One of the features my Nikon CoolPix L830 has which my Canon PowerShot SX410 IS does not is a color setting. Red only, yellow only, green only, etc., plus cross-over features are built into my “auto” Nikon.
Separate settings available on a digital “auto” pilot camera do enhance the features.
The ABOVE photo was taken with cross-over, featuring yellow. BELOW is a red only Tulip:
Next (BELOW) is a yellow with green cross-over image:
My PowerShot, however, offers a fun “fisheye” view which my Nikon lacks. Take a look (BELOW):
The clouds received a swirled look through the “fisheye” lens. It’s a fun feature that also can produce a luscious difference in a well done photo, or an abstract image.
All Photos from the personal and copyrighted collection of Barbara Anne Helberg
(View more of the author’s photography at the blogs below:
The Great Blue Heron, with its purple-bluish bordered wings has been a frequent subject (in season) for my camera over the past several years. (ABOVE) is one of my favorite (and early) photos of a GBH. He surprised me as he flew beneath me under the bridge at Napoleon, Ohio. I was camped topside on the bridge sidewalk, a common spot for me to wait for herons to fish near the site, which is part of the backyard of our apartment building.
(BELOW) is another early favorite photo, taken when I first discovered I had unique access to herons between the middle of September and the middle of October each Fall. These long-necks venture down river toward Napoleon from Grand Rapids, Ohio, and other northern locations to pursue the plentiful fish that thrive in the Maumee River.
When this fellow (ABOVE) came in for a landing, I was sitting on a riverside dock only yards away from him. Another surprise photo opportunity presented itself that day.
Herons usually are very shy about sticking around when the slightest movement, or sound, interrupts their fishing. So I was lucky to be able to snap this picture right before this fellow’s landing became a change-of-mind take-off!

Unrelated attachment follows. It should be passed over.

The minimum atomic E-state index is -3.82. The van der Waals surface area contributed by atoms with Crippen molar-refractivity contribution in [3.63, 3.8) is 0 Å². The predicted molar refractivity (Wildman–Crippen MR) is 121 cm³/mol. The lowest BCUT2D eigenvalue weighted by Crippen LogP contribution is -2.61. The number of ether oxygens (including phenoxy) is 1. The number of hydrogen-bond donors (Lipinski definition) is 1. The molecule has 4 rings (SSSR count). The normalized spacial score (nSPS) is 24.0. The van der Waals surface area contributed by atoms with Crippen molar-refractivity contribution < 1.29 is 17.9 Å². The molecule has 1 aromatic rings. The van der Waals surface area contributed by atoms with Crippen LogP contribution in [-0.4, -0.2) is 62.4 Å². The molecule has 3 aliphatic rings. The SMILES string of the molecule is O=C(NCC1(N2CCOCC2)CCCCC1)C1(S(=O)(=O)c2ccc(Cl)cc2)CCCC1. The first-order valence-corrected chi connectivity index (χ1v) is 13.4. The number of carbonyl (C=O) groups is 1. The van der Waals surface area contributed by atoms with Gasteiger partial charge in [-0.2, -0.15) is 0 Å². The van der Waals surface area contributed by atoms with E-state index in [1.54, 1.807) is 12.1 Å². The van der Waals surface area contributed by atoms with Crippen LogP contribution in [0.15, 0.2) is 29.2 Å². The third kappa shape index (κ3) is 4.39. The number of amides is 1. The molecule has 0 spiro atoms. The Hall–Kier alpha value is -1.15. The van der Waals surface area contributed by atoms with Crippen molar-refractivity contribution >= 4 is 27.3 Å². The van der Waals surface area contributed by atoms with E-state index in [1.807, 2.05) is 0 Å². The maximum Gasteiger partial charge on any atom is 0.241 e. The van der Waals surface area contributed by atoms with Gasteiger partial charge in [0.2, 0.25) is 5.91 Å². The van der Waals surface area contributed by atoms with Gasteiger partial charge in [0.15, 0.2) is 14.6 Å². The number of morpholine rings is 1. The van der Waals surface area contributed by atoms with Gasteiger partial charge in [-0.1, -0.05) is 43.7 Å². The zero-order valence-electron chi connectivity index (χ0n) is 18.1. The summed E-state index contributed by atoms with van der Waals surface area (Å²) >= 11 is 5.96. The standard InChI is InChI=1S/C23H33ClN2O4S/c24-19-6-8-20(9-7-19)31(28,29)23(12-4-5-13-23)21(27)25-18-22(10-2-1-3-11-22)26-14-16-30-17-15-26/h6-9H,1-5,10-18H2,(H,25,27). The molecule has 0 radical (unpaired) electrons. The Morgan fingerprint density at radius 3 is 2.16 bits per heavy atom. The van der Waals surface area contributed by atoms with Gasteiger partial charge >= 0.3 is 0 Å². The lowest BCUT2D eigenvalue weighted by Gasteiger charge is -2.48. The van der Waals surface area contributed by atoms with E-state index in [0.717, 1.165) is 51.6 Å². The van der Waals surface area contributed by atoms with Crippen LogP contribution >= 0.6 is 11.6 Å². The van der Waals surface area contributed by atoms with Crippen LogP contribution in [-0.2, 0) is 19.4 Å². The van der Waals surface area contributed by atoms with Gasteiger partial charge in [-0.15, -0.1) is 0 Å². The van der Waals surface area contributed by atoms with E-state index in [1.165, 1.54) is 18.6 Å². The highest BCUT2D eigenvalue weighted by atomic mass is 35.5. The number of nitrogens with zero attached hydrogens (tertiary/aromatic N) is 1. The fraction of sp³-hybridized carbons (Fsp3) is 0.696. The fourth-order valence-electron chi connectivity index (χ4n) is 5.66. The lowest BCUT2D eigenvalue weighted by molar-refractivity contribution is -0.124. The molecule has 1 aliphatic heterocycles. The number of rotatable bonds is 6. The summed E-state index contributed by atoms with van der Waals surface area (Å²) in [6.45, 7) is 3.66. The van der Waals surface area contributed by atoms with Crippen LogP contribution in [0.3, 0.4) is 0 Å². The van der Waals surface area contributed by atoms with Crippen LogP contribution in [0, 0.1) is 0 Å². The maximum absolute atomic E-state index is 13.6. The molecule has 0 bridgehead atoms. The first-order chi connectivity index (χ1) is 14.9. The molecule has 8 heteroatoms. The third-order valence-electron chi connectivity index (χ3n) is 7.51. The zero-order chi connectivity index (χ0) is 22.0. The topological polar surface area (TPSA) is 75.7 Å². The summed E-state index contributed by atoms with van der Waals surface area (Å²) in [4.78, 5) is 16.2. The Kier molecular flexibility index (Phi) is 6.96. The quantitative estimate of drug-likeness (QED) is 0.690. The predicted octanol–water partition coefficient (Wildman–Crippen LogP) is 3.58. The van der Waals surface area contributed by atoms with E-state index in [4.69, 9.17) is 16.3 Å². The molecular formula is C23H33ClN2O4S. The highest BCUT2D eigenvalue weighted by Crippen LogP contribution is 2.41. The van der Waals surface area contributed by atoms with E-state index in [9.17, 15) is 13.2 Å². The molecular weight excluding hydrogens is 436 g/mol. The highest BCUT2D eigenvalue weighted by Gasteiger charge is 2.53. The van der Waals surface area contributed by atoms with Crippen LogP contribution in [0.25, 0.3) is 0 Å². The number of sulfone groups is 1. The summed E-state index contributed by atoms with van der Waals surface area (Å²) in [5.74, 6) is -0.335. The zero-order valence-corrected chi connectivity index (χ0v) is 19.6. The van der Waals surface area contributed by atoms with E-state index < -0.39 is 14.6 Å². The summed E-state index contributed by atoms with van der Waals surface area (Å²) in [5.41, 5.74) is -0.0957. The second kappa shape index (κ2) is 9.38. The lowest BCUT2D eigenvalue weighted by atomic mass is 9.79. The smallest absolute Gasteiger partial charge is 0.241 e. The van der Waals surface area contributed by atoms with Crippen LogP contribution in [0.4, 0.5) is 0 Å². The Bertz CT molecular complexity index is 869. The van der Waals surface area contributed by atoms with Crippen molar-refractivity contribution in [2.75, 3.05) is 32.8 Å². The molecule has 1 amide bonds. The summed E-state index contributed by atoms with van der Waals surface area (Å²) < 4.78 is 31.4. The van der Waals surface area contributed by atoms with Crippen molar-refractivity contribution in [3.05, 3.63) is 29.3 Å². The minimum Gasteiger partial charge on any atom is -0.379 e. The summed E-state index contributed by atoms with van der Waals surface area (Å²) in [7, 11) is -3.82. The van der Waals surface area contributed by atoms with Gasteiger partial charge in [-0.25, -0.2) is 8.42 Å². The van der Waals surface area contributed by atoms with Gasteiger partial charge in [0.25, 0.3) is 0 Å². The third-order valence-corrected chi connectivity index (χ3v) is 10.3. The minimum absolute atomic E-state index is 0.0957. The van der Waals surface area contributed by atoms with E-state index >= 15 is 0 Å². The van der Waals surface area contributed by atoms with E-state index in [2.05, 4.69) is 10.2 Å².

(BELOW) is another snap from the bridge. There’s quite a difference in the bird’s appearance from the sunny day of the first picture on this post, and the one (below) shot on a cloudy afternoon.
Enlarged Photos from the personal and copyrighted collection of Barbara Anne Helberg
A pair of Nuthatches share a seed feeder on a cold, sunny morning in November. At the back of the feeder, you can see the head and beak of a mate as Mister pulls seeds from the cedar hanger’s contents in front.
View more of my out-of-camera, unretouched animal and bird photos here.
Ph0to from the personal and copyrighted collection of Barbara Anne Helberg
Why did I chose to use a photo of infancy, here?
Me, 1947, one-year-old!
as I think about life having been lived for 70 years, I also think of the whole thing of infancy, in life, and, here, on WordPress, this writing site that quickly has become like a home base, like the end of the trip through my writing life that also began in infancy, when I first put pencil to paper and which has come around full circle to a place where I feel I’m just beginning a new writing life that I was meant to live.
I’m a new, improved infant, able to write intelligently, but, in a way, just finding a life’s writing base.
It’s all too deep to go further. The more I attempt to explain it, the more I can elaborate on it. So I’ll just leave this main course, here, and leave you, dear readers, to speculate on more of life’s way of turning you thus and so, until you reach home base on your own terms and begin again, as an infant.
Photo from the personal and copyrighted collection of Barbara Anne Helberg